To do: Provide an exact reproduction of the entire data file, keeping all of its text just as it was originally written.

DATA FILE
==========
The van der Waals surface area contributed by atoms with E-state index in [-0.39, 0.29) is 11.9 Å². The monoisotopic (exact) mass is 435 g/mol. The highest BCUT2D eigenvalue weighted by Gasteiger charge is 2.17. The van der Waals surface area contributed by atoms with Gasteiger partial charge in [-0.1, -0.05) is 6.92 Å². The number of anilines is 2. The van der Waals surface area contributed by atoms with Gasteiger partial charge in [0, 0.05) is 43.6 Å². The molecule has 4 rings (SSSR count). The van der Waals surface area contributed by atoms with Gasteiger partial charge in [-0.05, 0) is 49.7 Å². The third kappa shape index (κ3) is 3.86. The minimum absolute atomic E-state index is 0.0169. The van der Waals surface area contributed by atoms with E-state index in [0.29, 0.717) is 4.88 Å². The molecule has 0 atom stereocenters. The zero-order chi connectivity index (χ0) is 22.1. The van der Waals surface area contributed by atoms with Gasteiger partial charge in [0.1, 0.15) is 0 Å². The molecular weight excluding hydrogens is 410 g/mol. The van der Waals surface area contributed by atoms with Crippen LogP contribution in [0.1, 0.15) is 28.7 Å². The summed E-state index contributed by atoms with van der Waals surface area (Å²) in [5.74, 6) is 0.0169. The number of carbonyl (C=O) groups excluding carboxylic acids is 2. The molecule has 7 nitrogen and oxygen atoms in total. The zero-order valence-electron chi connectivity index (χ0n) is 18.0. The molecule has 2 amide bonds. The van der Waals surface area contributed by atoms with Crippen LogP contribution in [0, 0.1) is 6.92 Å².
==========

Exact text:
The van der Waals surface area contributed by atoms with E-state index in [-0.39, 0.29) is 11.9 Å². The monoisotopic (exact) mass is 435 g/mol. The highest BCUT2D eigenvalue weighted by Gasteiger charge is 2.17. The van der Waals surface area contributed by atoms with Gasteiger partial charge in [-0.1, -0.05) is 6.92 Å². The number of anilines is 2. The van der Waals surface area contributed by atoms with Gasteiger partial charge in [0, 0.05) is 43.6 Å². The molecule has 4 rings (SSSR count). The van der Waals surface area contributed by atoms with Gasteiger partial charge in [-0.05, 0) is 49.7 Å². The third kappa shape index (κ3) is 3.86. The minimum absolute atomic E-state index is 0.0169. The van der Waals surface area contributed by atoms with E-state index in [0.29, 0.717) is 4.88 Å². The molecule has 0 atom stereocenters. The zero-order chi connectivity index (χ0) is 22.1. The van der Waals surface area contributed by atoms with Gasteiger partial charge in [0.1, 0.15) is 0 Å². The molecular weight excluding hydrogens is 410 g/mol. The van der Waals surface area contributed by atoms with Crippen LogP contribution in [0.1, 0.15) is 28.7 Å². The summed E-state index contributed by atoms with van der Waals surface area (Å²) in [5.74, 6) is 0.0169. The number of carbonyl (C=O) groups excluding carboxylic acids is 2. The molecule has 7 nitrogen and oxygen atoms in total. The zero-order valence-electron chi connectivity index (χ0n) is 18.0. The molecule has 2 amide bonds. The van der Waals surface area contributed by atoms with Crippen LogP contribution in [0, 0.1) is 6.92 Å².